Seven tries overwhelmed Scotland as the Welsh made them pay dearly for Stuart Hogg's red card after 23 minutes to the tune of 51-3 - an RBS 6 Nations record for both countries.
By then, England, done and dusted after rattling up another half century in Rome, could only stand and wait for the denouement in Paris.
Even before kick-off at the Stade de France, England's fate bore an uncanny resemblance to Ireland's in the same city at the same stage of the tournament seven years earlier.
It would also end with the same result. O'Driscoll would have known exactly how the England players felt because, on St Patrick's Day 2007, his Irish team were also in Rome.
They, too, had topped 50 in beating Italy in the early match that day which meant France had to beat Scotland in Paris by 24 points to pick the title out of Irish pockets.
England won by 45 points when the margin had to be 50-plus if they were to set Ireland any target beyond a win by the narrowest margin.
As it turned out, Chris Robshaw's team finished two tries short of matching the Irish on points-difference as well as their try-count over the Championship, 16.
Back at their hotel in Rome seven years before, Ireland had to endure the anguish of watching a French substitute called Elvis, as in Vermeulen, win the title for France with a try 39 seconds after the clock had turned red. Just like last weekend, that, too, went to the TMO.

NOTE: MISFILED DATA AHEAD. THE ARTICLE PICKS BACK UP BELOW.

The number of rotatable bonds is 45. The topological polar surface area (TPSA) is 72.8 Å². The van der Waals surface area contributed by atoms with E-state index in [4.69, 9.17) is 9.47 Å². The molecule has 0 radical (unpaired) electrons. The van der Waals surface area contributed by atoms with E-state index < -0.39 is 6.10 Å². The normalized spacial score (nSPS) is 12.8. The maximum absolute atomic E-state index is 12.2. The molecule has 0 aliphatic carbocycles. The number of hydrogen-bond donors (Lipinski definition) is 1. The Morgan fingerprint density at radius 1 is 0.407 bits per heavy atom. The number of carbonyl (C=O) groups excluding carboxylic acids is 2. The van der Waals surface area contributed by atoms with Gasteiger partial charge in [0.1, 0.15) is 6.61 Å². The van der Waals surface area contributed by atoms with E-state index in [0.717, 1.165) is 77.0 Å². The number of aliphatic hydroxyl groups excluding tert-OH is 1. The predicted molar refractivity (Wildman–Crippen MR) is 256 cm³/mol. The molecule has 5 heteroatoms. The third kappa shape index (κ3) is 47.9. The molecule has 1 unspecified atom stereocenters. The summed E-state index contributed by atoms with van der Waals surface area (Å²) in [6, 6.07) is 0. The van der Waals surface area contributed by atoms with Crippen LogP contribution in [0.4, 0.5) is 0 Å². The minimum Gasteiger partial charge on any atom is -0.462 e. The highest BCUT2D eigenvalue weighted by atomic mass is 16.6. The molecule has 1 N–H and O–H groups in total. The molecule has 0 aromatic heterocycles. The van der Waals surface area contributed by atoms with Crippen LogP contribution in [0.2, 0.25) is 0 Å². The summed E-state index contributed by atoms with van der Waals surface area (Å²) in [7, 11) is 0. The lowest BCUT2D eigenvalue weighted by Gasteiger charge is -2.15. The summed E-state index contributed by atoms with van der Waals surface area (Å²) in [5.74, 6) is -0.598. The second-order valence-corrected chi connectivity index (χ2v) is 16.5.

England awaited their fate not far from St Peter's Square in the splendour of the eighth century Complesso Monumentale Di Santo Spirito.
Goodness knows what was going through the minds of the four Irish players in Paris who had been in England's place in 2007 - O'Driscoll, Gordon D'Arcy, Andrew Trimble and Rory Best.
Once again their fate fell into the hands of the TMO, former international referee Gareth Simmonds from Wales and his verdict on the legality or otherwise of Damien Chouly's 'try'.
The scoring pass had, as all France must have feared, gone forward. England's last hope went with it and no sooner had Paul O'Connell collected the trophy than the runners-up were sending their immediate congratulations.
Head coach Stuart Lancaster will have won legions of new admirers beyond Red Rose country for his gracious reaction to losing the title by a whisker.
He paid generous tribute to Ireland as 'deserved winners' and spoke of 'a fitting finale and send-off for Brian O'Driscoll, a legend of the game whom everyone in this squad respects massively'.
But for an unfriendly bounce or two and Gael Fickou's sensational winner towards the end of the opening match in Paris, England's might have been celebrating a Grand Slam. For their young team, a near-miss will be an invaluable experience as they attempt to peak for the World Cup in 18 months' time.
They were not to know that, this time, the rugby gods decreed that it would be done differently - a title for head coach Joe Schmidt in his first RBS 6 Nations and a second in 15 Championships for a centre whose feats will be talked about for as long as the game is played.
My team of the Six Nations 2014:
15. Mike Brown (England)
14. Andrew Trimble (Ireland)
13. Brian O'Driscoll (Ireland)
12. Jamie Roberts (Wales)
11. Yoann Huget (France)
10. Jonathan Sexton (Ireland)
9. Danny Care (England)
1. Cian Healy (Ireland)
2. Rory Best (Ireland)
3. David Wilson (England)
4. Joe Launchbury (England)
5. Courtney Lawes (England)
6. Peter O'Mahony (Ireland)
7. Sam Warburton (Wales)
8. Jamie Heaslip (Ireland)